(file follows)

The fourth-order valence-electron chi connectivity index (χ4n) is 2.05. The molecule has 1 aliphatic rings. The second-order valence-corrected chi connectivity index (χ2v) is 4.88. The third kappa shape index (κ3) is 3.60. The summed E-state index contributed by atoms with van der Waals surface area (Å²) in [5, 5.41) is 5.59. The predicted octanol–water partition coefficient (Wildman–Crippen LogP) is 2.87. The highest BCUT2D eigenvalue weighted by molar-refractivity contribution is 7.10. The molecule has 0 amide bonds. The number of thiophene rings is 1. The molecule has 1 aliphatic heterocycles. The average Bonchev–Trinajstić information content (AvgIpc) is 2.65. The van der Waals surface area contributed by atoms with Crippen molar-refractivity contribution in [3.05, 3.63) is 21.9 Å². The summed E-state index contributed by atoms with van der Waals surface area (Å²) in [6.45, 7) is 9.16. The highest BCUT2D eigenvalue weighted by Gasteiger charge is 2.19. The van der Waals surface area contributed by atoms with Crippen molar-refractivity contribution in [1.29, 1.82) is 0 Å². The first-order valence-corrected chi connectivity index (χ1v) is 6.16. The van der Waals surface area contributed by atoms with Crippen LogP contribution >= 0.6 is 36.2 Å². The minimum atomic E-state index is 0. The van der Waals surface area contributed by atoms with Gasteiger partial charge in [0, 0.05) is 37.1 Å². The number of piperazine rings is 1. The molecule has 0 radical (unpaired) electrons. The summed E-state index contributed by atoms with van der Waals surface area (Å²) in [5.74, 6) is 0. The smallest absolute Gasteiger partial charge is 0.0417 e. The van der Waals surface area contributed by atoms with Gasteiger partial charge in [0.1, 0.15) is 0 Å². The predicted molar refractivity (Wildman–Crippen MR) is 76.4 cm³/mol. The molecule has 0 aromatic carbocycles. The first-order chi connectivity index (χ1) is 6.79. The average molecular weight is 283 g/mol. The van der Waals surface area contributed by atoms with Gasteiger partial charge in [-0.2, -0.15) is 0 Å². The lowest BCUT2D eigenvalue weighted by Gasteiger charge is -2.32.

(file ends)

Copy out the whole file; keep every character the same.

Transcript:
The fourth-order valence-electron chi connectivity index (χ4n) is 2.05. The molecule has 1 aliphatic rings. The second-order valence-corrected chi connectivity index (χ2v) is 4.88. The third kappa shape index (κ3) is 3.60. The summed E-state index contributed by atoms with van der Waals surface area (Å²) in [5, 5.41) is 5.59. The predicted octanol–water partition coefficient (Wildman–Crippen LogP) is 2.87. The highest BCUT2D eigenvalue weighted by molar-refractivity contribution is 7.10. The molecule has 0 amide bonds. The number of thiophene rings is 1. The molecule has 1 aliphatic heterocycles. The average Bonchev–Trinajstić information content (AvgIpc) is 2.65. The van der Waals surface area contributed by atoms with Crippen molar-refractivity contribution in [3.05, 3.63) is 21.9 Å². The summed E-state index contributed by atoms with van der Waals surface area (Å²) in [6.45, 7) is 9.16. The highest BCUT2D eigenvalue weighted by Gasteiger charge is 2.19. The van der Waals surface area contributed by atoms with Crippen molar-refractivity contribution in [1.29, 1.82) is 0 Å². The first-order valence-corrected chi connectivity index (χ1v) is 6.16. The van der Waals surface area contributed by atoms with Crippen LogP contribution >= 0.6 is 36.2 Å². The minimum atomic E-state index is 0. The van der Waals surface area contributed by atoms with Gasteiger partial charge in [0, 0.05) is 37.1 Å². The number of piperazine rings is 1. The molecule has 0 radical (unpaired) electrons. The summed E-state index contributed by atoms with van der Waals surface area (Å²) in [5.74, 6) is 0. The smallest absolute Gasteiger partial charge is 0.0417 e. The van der Waals surface area contributed by atoms with Gasteiger partial charge in [0.1, 0.15) is 0 Å². The predicted molar refractivity (Wildman–Crippen MR) is 76.4 cm³/mol. The molecule has 0 aromatic carbocycles. The first-order chi connectivity index (χ1) is 6.79. The average molecular weight is 283 g/mol. The van der Waals surface area contributed by atoms with Gasteiger partial charge in [-0.2, -0.15) is 0 Å². The lowest BCUT2D eigenvalue weighted by Gasteiger charge is -2.32.